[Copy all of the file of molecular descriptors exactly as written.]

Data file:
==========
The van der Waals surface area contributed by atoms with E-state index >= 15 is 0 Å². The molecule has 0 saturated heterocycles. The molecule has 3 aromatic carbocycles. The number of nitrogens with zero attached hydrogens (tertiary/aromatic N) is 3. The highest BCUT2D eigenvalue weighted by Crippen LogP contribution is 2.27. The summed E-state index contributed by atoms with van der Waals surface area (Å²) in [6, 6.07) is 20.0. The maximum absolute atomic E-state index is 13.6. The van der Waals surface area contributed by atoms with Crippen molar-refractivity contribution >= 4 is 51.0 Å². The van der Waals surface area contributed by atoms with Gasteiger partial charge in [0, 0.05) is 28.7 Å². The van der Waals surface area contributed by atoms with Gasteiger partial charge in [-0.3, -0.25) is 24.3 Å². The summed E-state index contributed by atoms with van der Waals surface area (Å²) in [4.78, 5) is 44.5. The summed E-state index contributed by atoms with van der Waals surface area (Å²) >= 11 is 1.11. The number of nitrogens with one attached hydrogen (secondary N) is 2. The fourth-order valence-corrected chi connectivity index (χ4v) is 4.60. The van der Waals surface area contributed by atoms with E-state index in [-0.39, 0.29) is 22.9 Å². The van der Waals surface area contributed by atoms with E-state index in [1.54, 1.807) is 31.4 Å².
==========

The van der Waals surface area contributed by atoms with E-state index >= 15 is 0 Å². The molecule has 0 saturated heterocycles. The molecule has 3 aromatic carbocycles. The number of nitrogens with zero attached hydrogens (tertiary/aromatic N) is 3. The highest BCUT2D eigenvalue weighted by Crippen LogP contribution is 2.27. The summed E-state index contributed by atoms with van der Waals surface area (Å²) in [6, 6.07) is 20.0. The maximum absolute atomic E-state index is 13.6. The van der Waals surface area contributed by atoms with Crippen molar-refractivity contribution >= 4 is 51.0 Å². The van der Waals surface area contributed by atoms with Gasteiger partial charge in [0, 0.05) is 28.7 Å². The van der Waals surface area contributed by atoms with Gasteiger partial charge in [-0.3, -0.25) is 24.3 Å². The summed E-state index contributed by atoms with van der Waals surface area (Å²) in [4.78, 5) is 44.5. The summed E-state index contributed by atoms with van der Waals surface area (Å²) >= 11 is 1.11. The number of nitrogens with one attached hydrogen (secondary N) is 2. The fourth-order valence-corrected chi connectivity index (χ4v) is 4.60. The van der Waals surface area contributed by atoms with E-state index in [-0.39, 0.29) is 22.9 Å². The van der Waals surface area contributed by atoms with E-state index in [1.54, 1.807) is 31.4 Å².